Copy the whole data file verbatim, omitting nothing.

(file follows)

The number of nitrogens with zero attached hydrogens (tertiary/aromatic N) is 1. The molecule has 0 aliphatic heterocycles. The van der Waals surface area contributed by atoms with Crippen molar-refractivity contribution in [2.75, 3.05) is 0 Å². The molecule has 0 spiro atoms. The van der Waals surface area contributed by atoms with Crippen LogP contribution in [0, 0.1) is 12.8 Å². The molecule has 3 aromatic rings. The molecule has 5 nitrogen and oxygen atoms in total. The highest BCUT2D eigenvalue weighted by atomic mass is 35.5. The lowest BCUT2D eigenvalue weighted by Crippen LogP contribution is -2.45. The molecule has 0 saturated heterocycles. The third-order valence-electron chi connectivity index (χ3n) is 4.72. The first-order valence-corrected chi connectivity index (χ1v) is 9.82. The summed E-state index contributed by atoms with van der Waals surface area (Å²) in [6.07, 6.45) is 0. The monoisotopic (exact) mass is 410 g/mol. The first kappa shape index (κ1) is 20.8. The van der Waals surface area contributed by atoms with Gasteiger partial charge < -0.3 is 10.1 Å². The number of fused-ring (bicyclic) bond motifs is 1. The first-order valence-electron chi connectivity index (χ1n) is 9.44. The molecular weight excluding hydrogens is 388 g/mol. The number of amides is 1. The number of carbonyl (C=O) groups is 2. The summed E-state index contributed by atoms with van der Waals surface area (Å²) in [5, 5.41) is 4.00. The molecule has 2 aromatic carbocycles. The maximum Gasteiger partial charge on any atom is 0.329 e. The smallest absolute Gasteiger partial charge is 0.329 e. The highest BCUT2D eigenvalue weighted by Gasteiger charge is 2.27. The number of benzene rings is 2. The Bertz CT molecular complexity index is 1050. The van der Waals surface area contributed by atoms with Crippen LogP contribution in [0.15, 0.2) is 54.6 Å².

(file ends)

The number of nitrogens with zero attached hydrogens (tertiary/aromatic N) is 1. The molecule has 0 aliphatic heterocycles. The van der Waals surface area contributed by atoms with Crippen molar-refractivity contribution in [2.75, 3.05) is 0 Å². The molecule has 0 spiro atoms. The van der Waals surface area contributed by atoms with Crippen LogP contribution in [0, 0.1) is 12.8 Å². The molecule has 3 aromatic rings. The molecule has 5 nitrogen and oxygen atoms in total. The highest BCUT2D eigenvalue weighted by atomic mass is 35.5. The lowest BCUT2D eigenvalue weighted by Crippen LogP contribution is -2.45. The molecule has 0 saturated heterocycles. The third-order valence-electron chi connectivity index (χ3n) is 4.72. The first-order valence-corrected chi connectivity index (χ1v) is 9.82. The summed E-state index contributed by atoms with van der Waals surface area (Å²) in [6.07, 6.45) is 0. The monoisotopic (exact) mass is 410 g/mol. The first kappa shape index (κ1) is 20.8. The van der Waals surface area contributed by atoms with Gasteiger partial charge < -0.3 is 10.1 Å². The number of fused-ring (bicyclic) bond motifs is 1. The first-order valence-electron chi connectivity index (χ1n) is 9.44. The molecular weight excluding hydrogens is 388 g/mol. The number of amides is 1. The number of carbonyl (C=O) groups is 2. The summed E-state index contributed by atoms with van der Waals surface area (Å²) in [5, 5.41) is 4.00. The molecule has 2 aromatic carbocycles. The maximum Gasteiger partial charge on any atom is 0.329 e. The smallest absolute Gasteiger partial charge is 0.329 e. The highest BCUT2D eigenvalue weighted by Gasteiger charge is 2.27. The number of benzene rings is 2. The Bertz CT molecular complexity index is 1050. The van der Waals surface area contributed by atoms with Crippen LogP contribution in [0.15, 0.2) is 54.6 Å².